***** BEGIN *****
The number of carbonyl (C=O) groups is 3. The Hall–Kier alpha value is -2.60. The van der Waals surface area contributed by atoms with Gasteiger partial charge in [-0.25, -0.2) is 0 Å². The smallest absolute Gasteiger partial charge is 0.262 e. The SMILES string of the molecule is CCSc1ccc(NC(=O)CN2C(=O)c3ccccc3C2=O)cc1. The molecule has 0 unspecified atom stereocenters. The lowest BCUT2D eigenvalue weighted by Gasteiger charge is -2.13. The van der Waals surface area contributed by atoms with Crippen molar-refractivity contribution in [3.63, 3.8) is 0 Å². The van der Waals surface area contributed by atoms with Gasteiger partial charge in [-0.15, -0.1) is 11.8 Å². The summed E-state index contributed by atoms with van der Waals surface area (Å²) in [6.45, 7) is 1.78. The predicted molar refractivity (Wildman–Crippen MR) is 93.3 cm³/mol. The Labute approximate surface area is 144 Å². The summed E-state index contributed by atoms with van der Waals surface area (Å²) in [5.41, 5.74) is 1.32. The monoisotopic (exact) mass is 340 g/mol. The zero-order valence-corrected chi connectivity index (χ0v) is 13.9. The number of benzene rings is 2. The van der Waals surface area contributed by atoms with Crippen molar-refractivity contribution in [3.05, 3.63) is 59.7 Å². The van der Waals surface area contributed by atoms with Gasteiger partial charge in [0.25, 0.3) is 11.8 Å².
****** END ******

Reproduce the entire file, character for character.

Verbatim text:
The number of carbonyl (C=O) groups is 3. The Hall–Kier alpha value is -2.60. The van der Waals surface area contributed by atoms with Gasteiger partial charge in [-0.25, -0.2) is 0 Å². The smallest absolute Gasteiger partial charge is 0.262 e. The SMILES string of the molecule is CCSc1ccc(NC(=O)CN2C(=O)c3ccccc3C2=O)cc1. The molecule has 0 unspecified atom stereocenters. The lowest BCUT2D eigenvalue weighted by Gasteiger charge is -2.13. The van der Waals surface area contributed by atoms with Crippen molar-refractivity contribution in [3.63, 3.8) is 0 Å². The van der Waals surface area contributed by atoms with Gasteiger partial charge in [-0.15, -0.1) is 11.8 Å². The summed E-state index contributed by atoms with van der Waals surface area (Å²) in [6.45, 7) is 1.78. The predicted molar refractivity (Wildman–Crippen MR) is 93.3 cm³/mol. The Labute approximate surface area is 144 Å². The summed E-state index contributed by atoms with van der Waals surface area (Å²) in [5.41, 5.74) is 1.32. The monoisotopic (exact) mass is 340 g/mol. The zero-order valence-corrected chi connectivity index (χ0v) is 13.9. The number of benzene rings is 2. The van der Waals surface area contributed by atoms with Crippen molar-refractivity contribution in [3.05, 3.63) is 59.7 Å². The van der Waals surface area contributed by atoms with Gasteiger partial charge in [0.25, 0.3) is 11.8 Å².